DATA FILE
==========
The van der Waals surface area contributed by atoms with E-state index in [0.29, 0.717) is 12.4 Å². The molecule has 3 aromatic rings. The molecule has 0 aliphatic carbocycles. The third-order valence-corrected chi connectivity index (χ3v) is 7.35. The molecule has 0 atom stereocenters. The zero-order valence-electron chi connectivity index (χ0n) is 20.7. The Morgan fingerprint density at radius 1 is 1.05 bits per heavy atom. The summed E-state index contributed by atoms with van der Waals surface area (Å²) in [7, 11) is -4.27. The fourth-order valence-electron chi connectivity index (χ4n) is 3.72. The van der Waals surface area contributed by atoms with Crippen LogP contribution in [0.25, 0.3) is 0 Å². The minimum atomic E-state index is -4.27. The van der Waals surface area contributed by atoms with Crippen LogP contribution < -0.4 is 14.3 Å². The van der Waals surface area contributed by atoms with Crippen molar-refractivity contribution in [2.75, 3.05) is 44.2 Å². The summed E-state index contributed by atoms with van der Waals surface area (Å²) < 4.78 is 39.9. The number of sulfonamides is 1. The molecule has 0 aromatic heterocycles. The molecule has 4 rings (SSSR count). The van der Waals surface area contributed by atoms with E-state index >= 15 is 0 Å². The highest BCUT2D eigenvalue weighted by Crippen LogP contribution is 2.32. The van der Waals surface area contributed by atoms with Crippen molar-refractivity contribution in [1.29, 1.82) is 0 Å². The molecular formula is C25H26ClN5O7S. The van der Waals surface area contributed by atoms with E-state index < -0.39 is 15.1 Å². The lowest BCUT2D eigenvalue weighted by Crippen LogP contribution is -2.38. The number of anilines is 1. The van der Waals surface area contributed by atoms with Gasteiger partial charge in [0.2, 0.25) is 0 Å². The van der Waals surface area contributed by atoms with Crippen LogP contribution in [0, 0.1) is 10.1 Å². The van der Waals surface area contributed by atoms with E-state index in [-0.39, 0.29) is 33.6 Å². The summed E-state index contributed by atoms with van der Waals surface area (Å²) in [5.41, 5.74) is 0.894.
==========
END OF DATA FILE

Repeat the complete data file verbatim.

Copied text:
The van der Waals surface area contributed by atoms with E-state index in [0.29, 0.717) is 12.4 Å². The molecule has 3 aromatic rings. The molecule has 0 aliphatic carbocycles. The third-order valence-corrected chi connectivity index (χ3v) is 7.35. The molecule has 0 atom stereocenters. The zero-order valence-electron chi connectivity index (χ0n) is 20.7. The Morgan fingerprint density at radius 1 is 1.05 bits per heavy atom. The summed E-state index contributed by atoms with van der Waals surface area (Å²) in [7, 11) is -4.27. The fourth-order valence-electron chi connectivity index (χ4n) is 3.72. The van der Waals surface area contributed by atoms with Crippen LogP contribution in [0.25, 0.3) is 0 Å². The minimum atomic E-state index is -4.27. The van der Waals surface area contributed by atoms with Crippen LogP contribution < -0.4 is 14.3 Å². The van der Waals surface area contributed by atoms with Crippen molar-refractivity contribution in [2.75, 3.05) is 44.2 Å². The summed E-state index contributed by atoms with van der Waals surface area (Å²) < 4.78 is 39.9. The number of sulfonamides is 1. The molecule has 0 aromatic heterocycles. The molecule has 4 rings (SSSR count). The van der Waals surface area contributed by atoms with E-state index >= 15 is 0 Å². The highest BCUT2D eigenvalue weighted by Crippen LogP contribution is 2.32. The van der Waals surface area contributed by atoms with Crippen molar-refractivity contribution in [1.29, 1.82) is 0 Å². The molecular formula is C25H26ClN5O7S. The van der Waals surface area contributed by atoms with E-state index < -0.39 is 15.1 Å². The lowest BCUT2D eigenvalue weighted by Crippen LogP contribution is -2.38. The number of anilines is 1. The van der Waals surface area contributed by atoms with Gasteiger partial charge in [0.2, 0.25) is 0 Å². The van der Waals surface area contributed by atoms with Crippen LogP contribution in [0, 0.1) is 10.1 Å². The van der Waals surface area contributed by atoms with E-state index in [-0.39, 0.29) is 33.6 Å². The summed E-state index contributed by atoms with van der Waals surface area (Å²) in [5.41, 5.74) is 0.894.